Its central bank, the Bank of Japan (BOJ) has once again decided to go all-in by recently announcing yet another massive QE that may see it buy every new bond the government issues. It’s already the largest single holder of Japan’s bonds.
Despite the BOJ’s efforts, the outlook for the Japanese economy is getting worse – especially since Japan has been hammered by higher energy prices following the Fukishima incident.
Via the EIA:
“Nuclear generation in Japan represented about 26% of the power generation prior to the 2011 earthquake and was one of the country’s least expensive forms of power supply.
Japan replaced the significant loss of nuclear power with generation from imported natural gas, low-sulfur crude oil, fuel oil, and coal that caused a higher price of electricity for its government, utilities, and consumers.
Fuel import cost increases have resulted in Japan’s top 10 utilities losing over $30 billion in the past two years.
Japan spent $250 billion on total fuel imports in 2012, a third of the country’s total import charge.
Despite strength in export markets, the yen’s depreciation and soaring natural gas and oil import costs from a greater reliance on fossil fuels continued to deepen Japan’s recent trade deficit throughout 2013.”
Japan is the third largest oil consumer and importer in the world behind the United States and China. It is also the world’s largest importer of liquefied natural gas (LNG) and second largest importer of coal behind China.
It’s no wonder that higher energy costs in Japan have reached a critical point. The burden of a depreciating yen, deflationary concerns, aging population, and increased energy imports are destroying any chance of growth that Japan’s stimulus was expected to provide.
At this pace, Japan will collapse.
Since almost all options have been exploited (i.e. QE, open market stock purchases, yen devaluation), the only logical solution Japan has left when poop hits the fan is to – like Argentina and Ukraine – sell its foreign reserves.
Foreign reserves, which is dominated by US Treasury Securities, or simply, U.S. debt.
Japan has racked up over $1.2 trillion of foreign reserves as a result of years of buying dollars and selling yen to limit the strength of its currency.
More than 95% of Japan’s official reserve assets are in foreign reserves as of October 2014.
While Japan doesn’t disclose the breakdown of its reserves, it’s not hard to find out how much U.S. securities Japan actually has.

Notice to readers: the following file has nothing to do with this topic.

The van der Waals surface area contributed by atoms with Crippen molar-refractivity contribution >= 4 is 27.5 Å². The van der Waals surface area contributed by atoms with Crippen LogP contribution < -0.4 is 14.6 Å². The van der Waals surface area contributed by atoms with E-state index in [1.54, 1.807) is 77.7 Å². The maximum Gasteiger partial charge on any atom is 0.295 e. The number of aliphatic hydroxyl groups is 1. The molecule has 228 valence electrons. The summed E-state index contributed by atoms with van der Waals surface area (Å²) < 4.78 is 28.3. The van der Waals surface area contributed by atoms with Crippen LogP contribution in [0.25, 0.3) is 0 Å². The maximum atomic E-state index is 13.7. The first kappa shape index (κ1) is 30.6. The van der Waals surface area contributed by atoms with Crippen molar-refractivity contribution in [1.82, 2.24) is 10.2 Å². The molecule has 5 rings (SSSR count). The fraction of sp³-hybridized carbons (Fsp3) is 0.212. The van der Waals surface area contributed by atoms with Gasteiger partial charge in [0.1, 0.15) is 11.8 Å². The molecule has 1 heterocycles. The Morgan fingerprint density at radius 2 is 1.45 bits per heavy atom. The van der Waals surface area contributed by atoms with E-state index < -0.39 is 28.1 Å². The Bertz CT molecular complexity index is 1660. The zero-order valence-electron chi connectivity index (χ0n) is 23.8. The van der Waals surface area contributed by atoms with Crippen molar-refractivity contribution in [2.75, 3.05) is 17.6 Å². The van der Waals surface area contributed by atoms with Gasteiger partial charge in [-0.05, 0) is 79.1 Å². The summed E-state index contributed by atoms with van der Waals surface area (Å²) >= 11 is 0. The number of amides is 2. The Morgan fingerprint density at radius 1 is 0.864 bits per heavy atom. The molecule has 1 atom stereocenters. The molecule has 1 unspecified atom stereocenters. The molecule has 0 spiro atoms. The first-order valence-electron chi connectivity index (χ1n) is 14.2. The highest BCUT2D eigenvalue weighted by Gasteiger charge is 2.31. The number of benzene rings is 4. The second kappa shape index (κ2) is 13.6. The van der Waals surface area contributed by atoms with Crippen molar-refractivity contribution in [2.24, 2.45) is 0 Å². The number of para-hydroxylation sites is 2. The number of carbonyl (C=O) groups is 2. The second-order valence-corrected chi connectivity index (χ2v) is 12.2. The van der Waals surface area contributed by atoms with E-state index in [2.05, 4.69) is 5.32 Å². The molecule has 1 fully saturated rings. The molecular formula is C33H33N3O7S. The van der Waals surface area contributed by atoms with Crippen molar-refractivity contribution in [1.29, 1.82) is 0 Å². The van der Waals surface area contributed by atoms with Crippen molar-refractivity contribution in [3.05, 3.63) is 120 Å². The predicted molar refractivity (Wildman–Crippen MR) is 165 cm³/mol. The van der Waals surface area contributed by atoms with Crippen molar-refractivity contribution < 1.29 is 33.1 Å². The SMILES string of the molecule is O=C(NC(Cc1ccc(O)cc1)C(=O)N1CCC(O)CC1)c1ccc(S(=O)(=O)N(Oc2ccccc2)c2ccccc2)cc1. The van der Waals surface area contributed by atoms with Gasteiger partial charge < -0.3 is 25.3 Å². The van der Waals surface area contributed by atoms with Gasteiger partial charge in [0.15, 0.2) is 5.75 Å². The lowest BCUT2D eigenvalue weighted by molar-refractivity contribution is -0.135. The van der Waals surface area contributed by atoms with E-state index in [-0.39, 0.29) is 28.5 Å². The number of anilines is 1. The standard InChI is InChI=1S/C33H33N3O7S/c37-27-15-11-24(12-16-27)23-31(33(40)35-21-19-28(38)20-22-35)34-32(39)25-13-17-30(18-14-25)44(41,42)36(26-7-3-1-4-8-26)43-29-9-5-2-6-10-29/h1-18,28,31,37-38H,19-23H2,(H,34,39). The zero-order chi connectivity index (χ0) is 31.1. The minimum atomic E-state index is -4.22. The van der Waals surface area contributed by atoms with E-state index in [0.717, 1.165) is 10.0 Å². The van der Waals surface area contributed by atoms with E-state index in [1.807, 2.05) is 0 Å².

In October, the IMF estimated Japan foreign reserves to be $1.204 trillion.
While the Japanese government wants to further devalue the yen, it also knows that the internal consequence of its sinking yen and high energy prices is corporate bankruptcies.
Via Japan Times:
“Corporate bankruptcies linked to the yen’s slide hit a new record in November, highlighting the strains on small and midsize companies as Prime Minister Shinzo Abe campaigns for re-election on his deflation-busting economic strategy.
Forty-two of the companies that failed in November cited the weakened currency as a contributing cause, bringing total bankruptcies associated with the yen so far this year to 301, almost triple that of the same period in 2013, according to a survey by Teikoku Databank Ltd.”
In order to prevent a mass dumping of U.S. Treasurys, the U.S. can’t allow Japan to fail – not yet.
So how can the U.S. help?
Two Birds, One Stone
There are temporary solutions that could slow Japan’s bleeding.
The most obvious is to find lower energy prices.
Is it a coincidence that Japan announced its biggest round of QE, which propped up U.S. stocks, shortly after Saudi Arabia dropped its oil price?
Is it a coincidence that Japan and its pension plan – the largest on the planet – announced they were going to buy an additional $50 billion worth of US stocks, shortly after Saudi Arabia dropped its oil price?
Knowing that, could it have been possible that the U.S. also struck a deal to lower oil prices for Japan’s sake, in order to protect its own Treasury market?
Are you starting to see the coincidental timing of these geopolitical events?
Perhaps it’s Apophenia.
Perhaps I am connecting dots for a picture that doesn’t exist.
However, if these dots connect, then I expect the following to happen.
The price of oil will begin to rise in 2015 because the U..S will have seen the immediate benefits of lower oil prices through consumer spending over the holidays – which in turn will boost the stock market even higher for the time being.
Some of Japan’s nuclear reactors are also expected to come back online in 2015, which means the country will use less oil and gas. While this would lower the demand for oil, it also means – based on the above coincidences – that the U.S. can allow prices to rise, as it would not harm Japan as much as it has in the past years.
Once the US has achieved its temporary goal of increased consumer spending and higher retail stock prices, and Japan no longer needs as much oil, then Saudi Arabia may have lived up to its secret agreement with the U.S.
Since every oil producer wants to sell oil at higher prices, then perhaps Saudi Arabia will once again increase prices once it has fulfilled its secret agreement with the U.S.
Oil companies without debt are already set for a massive wave of acquisitions. Just ask the oil guys who are already looking for bargain assets to snatch up.
Oil stocks may not have bottomed, but its time to start looking.
The Equedia Letter